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Vincent Lombardi

“Characterization of Janus kinase (JAK) activation profiles in ME/CFS subgroups”
PI: Vincent Lombardi, PhD
University of Nevada, Reno

Vincent Lombardi (PhD), an established ME/CFS researcher, is studying activation of janus kinase (JAK), a signaling pathway involved in cytokine activity, in individuals with ME/CFS. Working with expert clinician Kenny De Meirleir (MD), JAK activation profiles of a large well-defined cohort of patients and control subjects will be assessed. Previous research has shown that inhibition of JAKs is an effective strategy for treating immune-mediated diseases that are characterized by elevated inflammatory cytokines. In fact, JAK inhibitors are being used or trialed in indications characterized by chronic cytokine-associated inflammation such as multiple sclerosis and rheumatoid arthritis. Therefore, this investigation could lead directly to treatments that are already FDA-approved for other conditions, increasing the potential for translational benefit to patients.

“We are honored and grateful to have received the SMCI Ramsay award to understand the Janus kinase activation profile of ME/ CFS. We would also like to express our unwavering commitment to helping those who suffer with this devastating disease.” -Prof. Lombardi

Read coverage of Dr. Lombardi and Dr. De Meirleir’s immunosignature research here

Read the research team’s study abstract below:

 

Several investigators have reported that ME/CFS is characterized by a dysregulation of inflammatory cytokines; small peptides that are critical for cell-to-cell communication. When inflammatory cytokines bind to their cognate cellular receptor, a signaling cascade is triggered that ultimately result in the activation of inflammatory response genes. It is likely that this process plays a significant role in the pathophysiology of ME/CFS, as it does with several other inflammatory disease.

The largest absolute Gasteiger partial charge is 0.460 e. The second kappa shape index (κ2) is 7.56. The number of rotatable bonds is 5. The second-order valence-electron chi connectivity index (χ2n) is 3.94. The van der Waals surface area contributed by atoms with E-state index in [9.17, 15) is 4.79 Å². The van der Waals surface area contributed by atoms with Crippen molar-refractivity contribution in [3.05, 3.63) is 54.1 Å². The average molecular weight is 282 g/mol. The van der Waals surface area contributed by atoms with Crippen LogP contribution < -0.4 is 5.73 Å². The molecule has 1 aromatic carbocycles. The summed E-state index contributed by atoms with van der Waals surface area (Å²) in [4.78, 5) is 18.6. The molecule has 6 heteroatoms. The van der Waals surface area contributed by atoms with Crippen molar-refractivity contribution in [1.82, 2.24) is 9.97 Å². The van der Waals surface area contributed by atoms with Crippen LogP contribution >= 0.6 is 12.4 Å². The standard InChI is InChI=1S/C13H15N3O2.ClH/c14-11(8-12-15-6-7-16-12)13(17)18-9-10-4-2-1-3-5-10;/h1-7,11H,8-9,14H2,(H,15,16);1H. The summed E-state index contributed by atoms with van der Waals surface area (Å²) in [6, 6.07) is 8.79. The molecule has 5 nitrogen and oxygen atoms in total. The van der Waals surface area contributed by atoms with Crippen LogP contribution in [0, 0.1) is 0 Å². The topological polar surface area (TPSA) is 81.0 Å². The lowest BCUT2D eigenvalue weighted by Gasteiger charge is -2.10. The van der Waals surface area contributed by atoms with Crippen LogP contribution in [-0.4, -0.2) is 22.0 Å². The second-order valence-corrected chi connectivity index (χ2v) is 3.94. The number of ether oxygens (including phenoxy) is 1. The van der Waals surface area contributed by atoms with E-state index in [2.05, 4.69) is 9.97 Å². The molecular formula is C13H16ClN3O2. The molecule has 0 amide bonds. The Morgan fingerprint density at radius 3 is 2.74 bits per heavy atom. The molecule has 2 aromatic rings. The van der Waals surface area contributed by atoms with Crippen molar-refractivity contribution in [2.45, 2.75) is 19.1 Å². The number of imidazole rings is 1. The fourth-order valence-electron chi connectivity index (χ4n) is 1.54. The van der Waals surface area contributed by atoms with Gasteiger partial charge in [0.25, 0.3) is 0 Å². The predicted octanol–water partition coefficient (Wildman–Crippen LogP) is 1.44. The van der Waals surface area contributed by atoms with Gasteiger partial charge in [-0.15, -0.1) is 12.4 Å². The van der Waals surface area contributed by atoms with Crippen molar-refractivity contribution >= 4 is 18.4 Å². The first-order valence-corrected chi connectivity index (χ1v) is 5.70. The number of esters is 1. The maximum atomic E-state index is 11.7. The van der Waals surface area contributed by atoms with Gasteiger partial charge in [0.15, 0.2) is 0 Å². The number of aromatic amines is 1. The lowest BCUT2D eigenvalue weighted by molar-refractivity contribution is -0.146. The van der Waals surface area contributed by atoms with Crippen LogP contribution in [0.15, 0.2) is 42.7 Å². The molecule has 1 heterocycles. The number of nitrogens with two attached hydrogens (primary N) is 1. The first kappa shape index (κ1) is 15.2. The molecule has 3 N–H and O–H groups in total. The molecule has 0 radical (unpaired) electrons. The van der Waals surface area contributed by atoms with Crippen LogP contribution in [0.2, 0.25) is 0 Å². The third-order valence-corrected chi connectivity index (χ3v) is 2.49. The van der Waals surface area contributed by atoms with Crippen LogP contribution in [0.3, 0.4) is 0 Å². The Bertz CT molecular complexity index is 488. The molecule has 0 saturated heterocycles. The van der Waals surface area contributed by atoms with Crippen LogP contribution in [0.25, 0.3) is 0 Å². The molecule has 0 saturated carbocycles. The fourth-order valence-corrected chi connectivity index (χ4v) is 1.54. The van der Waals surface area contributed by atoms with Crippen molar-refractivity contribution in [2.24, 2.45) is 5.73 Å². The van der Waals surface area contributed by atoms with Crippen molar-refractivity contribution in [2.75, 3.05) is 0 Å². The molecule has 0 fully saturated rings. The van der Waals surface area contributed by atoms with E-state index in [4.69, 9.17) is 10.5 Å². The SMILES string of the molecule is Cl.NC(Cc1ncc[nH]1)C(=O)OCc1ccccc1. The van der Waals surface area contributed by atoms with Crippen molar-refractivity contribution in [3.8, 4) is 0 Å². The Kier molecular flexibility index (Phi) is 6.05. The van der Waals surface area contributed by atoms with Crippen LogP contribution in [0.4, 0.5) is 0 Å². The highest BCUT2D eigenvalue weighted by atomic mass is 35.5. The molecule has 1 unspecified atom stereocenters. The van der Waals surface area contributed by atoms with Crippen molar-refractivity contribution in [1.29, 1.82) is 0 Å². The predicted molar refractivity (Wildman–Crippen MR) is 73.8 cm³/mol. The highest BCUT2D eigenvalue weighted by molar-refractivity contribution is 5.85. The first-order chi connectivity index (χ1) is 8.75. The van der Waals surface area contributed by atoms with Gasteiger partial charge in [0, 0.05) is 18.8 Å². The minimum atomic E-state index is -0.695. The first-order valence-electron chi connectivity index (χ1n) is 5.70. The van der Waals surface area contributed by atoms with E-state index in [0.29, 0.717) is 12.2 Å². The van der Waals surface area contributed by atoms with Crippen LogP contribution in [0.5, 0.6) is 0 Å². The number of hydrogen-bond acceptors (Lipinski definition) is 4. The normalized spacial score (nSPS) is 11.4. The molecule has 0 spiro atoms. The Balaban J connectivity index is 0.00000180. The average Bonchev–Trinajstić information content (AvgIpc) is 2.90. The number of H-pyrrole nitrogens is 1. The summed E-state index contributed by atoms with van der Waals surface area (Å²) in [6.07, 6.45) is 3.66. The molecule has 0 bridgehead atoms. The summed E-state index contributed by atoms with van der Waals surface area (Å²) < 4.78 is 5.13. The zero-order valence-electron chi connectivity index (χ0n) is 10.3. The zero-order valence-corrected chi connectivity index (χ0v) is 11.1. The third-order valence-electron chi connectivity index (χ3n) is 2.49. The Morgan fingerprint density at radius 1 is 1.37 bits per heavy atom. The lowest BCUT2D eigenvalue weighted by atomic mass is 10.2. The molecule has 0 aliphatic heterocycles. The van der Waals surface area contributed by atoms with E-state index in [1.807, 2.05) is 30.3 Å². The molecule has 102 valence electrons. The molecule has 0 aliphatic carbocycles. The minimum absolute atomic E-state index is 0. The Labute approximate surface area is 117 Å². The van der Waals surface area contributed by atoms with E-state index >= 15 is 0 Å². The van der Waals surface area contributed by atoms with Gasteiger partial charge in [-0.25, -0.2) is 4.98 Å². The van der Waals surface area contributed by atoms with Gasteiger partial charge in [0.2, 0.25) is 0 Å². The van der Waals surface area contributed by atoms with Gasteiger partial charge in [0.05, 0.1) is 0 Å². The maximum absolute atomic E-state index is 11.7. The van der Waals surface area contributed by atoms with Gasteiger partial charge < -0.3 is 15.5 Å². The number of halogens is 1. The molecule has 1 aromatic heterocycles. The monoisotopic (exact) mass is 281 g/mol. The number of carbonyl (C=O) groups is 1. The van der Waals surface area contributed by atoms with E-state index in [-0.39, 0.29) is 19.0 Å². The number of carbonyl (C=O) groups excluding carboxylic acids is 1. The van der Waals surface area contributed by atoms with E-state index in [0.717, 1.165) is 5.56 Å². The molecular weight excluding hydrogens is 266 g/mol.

Most hematopoietic cytokine receptor signaling is mediated by a family of tyrosine kinases referred to as Janus kinases (JAKs) and their downstream transcription factors, referred to as STATs (signal transducers and activators of transcription). Several diseases that are characterized by chronic cytokine-associated inflammation such as rheumatoid arthritis, multiple sclerosis and systemic lupus erythematosus are being successfully treated or the subject of clinical trials with drugs that inhibit the activation of JAKs. In that ME/CFS is also characterized by systemic inflammatory cytokine production, it is reasonable to propose that some of the same drugs that are being used or developed to treat the aforementioned inflammatory diseases, may also be efficacious in treating ME/CFS. Therefore, the overarching goal of our study is to identify specific JAK activation profiles of distinct ME/CFS subgroups, thereby addressing the feasibility of using JAK inhibitors to treat ME/CFS. Our study may additionally provide compelling evidence to justify conducting clinical trials to evaluate the efficacy of JAK inhibitors for the treatment of ME/CFS.